The US-China trade deal and upcoming PMI are in focus of traders' attention.
Japanese exports go down at a slower tempo in February
In February, Japan's exports slumped at a much slower tempo than in January, although dismal global demand as well as US-China trade clashes keep clouding the outlook.
In February, Japanese exports are anticipated to have dived by 0.9% from 2018, having decreased by 8.4% in January, which appears to be the greatest tumble for over two years.
However, imports went down at a steeper tempo of 5.8% last month having decreased by 0.6% in January.
However, Japan’s exports to Asia, in particular, shipments of IT-related stuff, are anticipated to have remained dismal.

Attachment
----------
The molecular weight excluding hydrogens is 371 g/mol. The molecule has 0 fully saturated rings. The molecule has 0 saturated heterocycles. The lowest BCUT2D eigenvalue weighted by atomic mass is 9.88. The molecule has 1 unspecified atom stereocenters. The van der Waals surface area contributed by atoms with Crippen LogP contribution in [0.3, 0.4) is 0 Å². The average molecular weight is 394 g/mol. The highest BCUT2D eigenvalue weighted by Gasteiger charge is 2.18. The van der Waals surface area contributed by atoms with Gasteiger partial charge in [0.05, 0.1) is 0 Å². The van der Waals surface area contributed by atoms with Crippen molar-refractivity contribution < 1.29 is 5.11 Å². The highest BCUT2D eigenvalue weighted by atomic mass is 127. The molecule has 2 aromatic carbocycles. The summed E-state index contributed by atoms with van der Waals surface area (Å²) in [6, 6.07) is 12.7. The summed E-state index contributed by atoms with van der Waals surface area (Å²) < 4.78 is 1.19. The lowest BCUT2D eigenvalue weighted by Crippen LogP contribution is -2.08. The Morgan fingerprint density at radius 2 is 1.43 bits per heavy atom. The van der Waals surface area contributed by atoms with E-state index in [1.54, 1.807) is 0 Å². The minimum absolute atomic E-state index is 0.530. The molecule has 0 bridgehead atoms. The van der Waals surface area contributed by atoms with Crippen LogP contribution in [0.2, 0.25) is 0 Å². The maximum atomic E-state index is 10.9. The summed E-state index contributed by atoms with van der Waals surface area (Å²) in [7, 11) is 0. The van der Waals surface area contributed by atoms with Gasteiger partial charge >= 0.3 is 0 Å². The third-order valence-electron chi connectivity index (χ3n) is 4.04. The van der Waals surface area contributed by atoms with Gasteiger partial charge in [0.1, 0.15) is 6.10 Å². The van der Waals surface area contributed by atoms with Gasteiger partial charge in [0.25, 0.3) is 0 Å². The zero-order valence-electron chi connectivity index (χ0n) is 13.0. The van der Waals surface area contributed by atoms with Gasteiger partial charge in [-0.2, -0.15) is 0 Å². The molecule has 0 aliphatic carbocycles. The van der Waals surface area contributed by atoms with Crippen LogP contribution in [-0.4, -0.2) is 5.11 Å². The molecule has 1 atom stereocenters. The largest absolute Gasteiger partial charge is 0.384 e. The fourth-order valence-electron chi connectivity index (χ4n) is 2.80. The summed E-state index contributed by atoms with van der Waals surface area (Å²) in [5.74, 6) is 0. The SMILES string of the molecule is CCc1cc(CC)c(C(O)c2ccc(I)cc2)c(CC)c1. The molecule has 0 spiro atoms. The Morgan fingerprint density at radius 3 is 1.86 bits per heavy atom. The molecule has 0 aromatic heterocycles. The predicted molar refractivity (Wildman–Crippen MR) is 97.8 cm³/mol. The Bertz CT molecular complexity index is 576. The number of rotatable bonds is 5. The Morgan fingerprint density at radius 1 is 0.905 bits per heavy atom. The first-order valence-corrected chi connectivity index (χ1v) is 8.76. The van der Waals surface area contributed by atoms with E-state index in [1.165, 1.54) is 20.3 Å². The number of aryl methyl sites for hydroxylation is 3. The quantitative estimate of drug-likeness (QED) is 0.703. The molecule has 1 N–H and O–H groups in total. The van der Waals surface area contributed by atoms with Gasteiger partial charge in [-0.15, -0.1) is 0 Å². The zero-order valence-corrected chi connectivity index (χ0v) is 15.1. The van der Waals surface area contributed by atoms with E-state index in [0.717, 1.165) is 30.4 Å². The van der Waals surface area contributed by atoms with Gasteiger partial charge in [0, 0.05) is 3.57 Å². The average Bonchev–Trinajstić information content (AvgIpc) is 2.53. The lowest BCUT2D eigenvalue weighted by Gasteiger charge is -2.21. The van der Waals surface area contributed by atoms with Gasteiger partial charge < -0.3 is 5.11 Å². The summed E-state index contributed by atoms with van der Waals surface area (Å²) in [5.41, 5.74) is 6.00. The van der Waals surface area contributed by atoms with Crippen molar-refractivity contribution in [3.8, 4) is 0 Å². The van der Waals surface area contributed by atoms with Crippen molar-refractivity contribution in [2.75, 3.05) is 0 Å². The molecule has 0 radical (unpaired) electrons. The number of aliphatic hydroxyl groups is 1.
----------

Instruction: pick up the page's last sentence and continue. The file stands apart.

The trade balance probably rebounded to a surplus of 310.2 billion yen from January’s deficit of 1.41 trillion yen.
Global trade has speeded down in the face of dismal European and Chinese economic surge and and as Beijing and Washington are still locked in a tit-for-tat tariff conflict that is taking a soaring toll on the Japanese export-reliant economy.
Trade data will be released by the Finance Ministry on Monday at 8:50 a.m. Japan time.
Additionally, Japan's core consumer price index, excluding volatile food costs, but including oil products, is expected to have leapt by 0.8% in February, demonstrating the same tempo as in January.
Energy bills probably backed core CPI, while gasoline prices and telecommunications put pressure.
As for core CPI, it will most probably remain lackluster for a while because tumbles in crude prices will start showing up and mobile carriers are anticipated to reduce phone charges.
On March 22 at 8:30 a.m. Tokyo time, the Internal Affairs Ministry is expected to uncover data on consumer prices.
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